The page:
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Hindustan Times
March 18, 2012
After almost four decades of being a bureaucrat, Satyananda Mishra, who has held several positions in Madhya Pradesh and at the Centre, assumed charge as the Central Information Commissioner at the end of 2010. More than one year later, Mishra feels the CIC is bogged down more by applications asking for personal information under RTI. Excerpts:

With about 13,500 cases in 2010 to more than 25,000 cases in 2012 pending at the CIC, the very purpose of RTI seems to have been defeated.
A major reason is the rise in number of RTI applications. Also, till recently three posts of information commissioners were vacant. Moreover, the way in which we deal with each application is time-consuming.

What is the solution?
We need two more information commissioners. We also need to equip the commission with legally trained staff. Except for issuing notices and filing, the current staff is of no use directly for any hearing. RTI does not warrant extraordinary legal expertise. We have asked the government to appoint at least two legally trained staffers per commissioner.

There have been complaints of non-compliance of CIC orders. Are the CIC measures not punitive enough?
The punitive measures are sufficient and the financial penalty imposed is substantial. But government’s record-keeping is tardy. It involves nature of decision-making, the stages through which file passes, storage of records, etc. Thus, information is not always easily available or is not easily identifiable. We demand remedies to our problems in a linear manner.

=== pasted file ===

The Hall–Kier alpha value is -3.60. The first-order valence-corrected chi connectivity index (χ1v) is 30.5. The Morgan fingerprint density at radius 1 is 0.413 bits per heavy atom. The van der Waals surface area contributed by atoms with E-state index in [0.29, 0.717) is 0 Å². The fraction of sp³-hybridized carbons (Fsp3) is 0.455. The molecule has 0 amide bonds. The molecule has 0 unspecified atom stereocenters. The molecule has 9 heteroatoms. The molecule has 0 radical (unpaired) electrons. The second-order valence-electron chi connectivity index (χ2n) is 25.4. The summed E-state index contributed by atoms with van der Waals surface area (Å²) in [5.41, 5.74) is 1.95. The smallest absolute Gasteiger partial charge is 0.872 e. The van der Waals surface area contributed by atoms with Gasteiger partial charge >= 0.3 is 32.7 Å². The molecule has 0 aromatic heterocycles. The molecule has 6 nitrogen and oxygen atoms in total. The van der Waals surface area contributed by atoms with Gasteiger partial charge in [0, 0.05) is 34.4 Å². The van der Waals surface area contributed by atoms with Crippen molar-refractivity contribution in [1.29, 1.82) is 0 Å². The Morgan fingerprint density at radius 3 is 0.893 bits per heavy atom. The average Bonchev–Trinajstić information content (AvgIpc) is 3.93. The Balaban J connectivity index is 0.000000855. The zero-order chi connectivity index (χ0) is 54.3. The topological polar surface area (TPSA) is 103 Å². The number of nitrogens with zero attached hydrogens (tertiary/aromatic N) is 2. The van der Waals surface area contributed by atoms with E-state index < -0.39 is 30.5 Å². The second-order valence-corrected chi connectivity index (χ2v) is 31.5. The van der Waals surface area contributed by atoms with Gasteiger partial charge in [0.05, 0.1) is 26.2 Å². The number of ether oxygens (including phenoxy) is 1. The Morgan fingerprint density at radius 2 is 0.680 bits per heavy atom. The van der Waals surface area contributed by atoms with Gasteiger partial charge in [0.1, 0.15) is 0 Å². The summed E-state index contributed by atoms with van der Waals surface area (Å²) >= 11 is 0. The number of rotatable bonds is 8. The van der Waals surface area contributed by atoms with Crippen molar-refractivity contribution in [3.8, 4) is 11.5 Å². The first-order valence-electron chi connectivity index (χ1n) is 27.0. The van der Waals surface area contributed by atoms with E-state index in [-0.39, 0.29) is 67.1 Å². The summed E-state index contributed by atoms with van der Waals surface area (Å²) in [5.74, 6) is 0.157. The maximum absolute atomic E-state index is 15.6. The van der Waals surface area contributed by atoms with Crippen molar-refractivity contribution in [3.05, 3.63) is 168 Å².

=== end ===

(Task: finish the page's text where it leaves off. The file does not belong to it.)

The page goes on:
It has become almost routine for judiciary and the government to challenge CIC orders. What is the solution?
'Information' is defined under RTI Act and there are 10 categories that are exempted. The government authorities are now realising that these 10 categories are not adequate. I don't want to go into whether this is right or wrong. Another reason is that there are RTI-related cases pending in the Supreme Court, which sets the path. The more cases apex court decides, the more it will settle the contours of the law.

Attacks on RTI activists are continuing unabated.
We should not really be overtly perturbed. While it is highly contemptible, the fact is the number of such incidents is not proportionate to RTI applications filed across the country. But a possible solution, if at all there is one, lies entirely with the state governments. If somebody is seeking information in the field of potential threats, it calls for careful handling, not overt protection but keeping tabs.

Six months from now, CIC will complete seven years. How do you see the journey till date?
This is one of the laws that has done marvellously well. The credit goes to people. The civil society and to some extent, the media, have been the guiding spirit behind the awareness. RTI today is almost part of vernacular vocabulary. When a legal term like RTI enters into the popular lexicon, it is a wonderful thing. Hopefully, it will have more impact but it also needs more reforms for easy delivery of information.

What are your expectations?
One of the reasons for high pending of files at CIC is the large number of applications filed every month. We receive more applications asking for personal information. People need to know what type of information to seek and how to seek it. People should ask questions of public interest.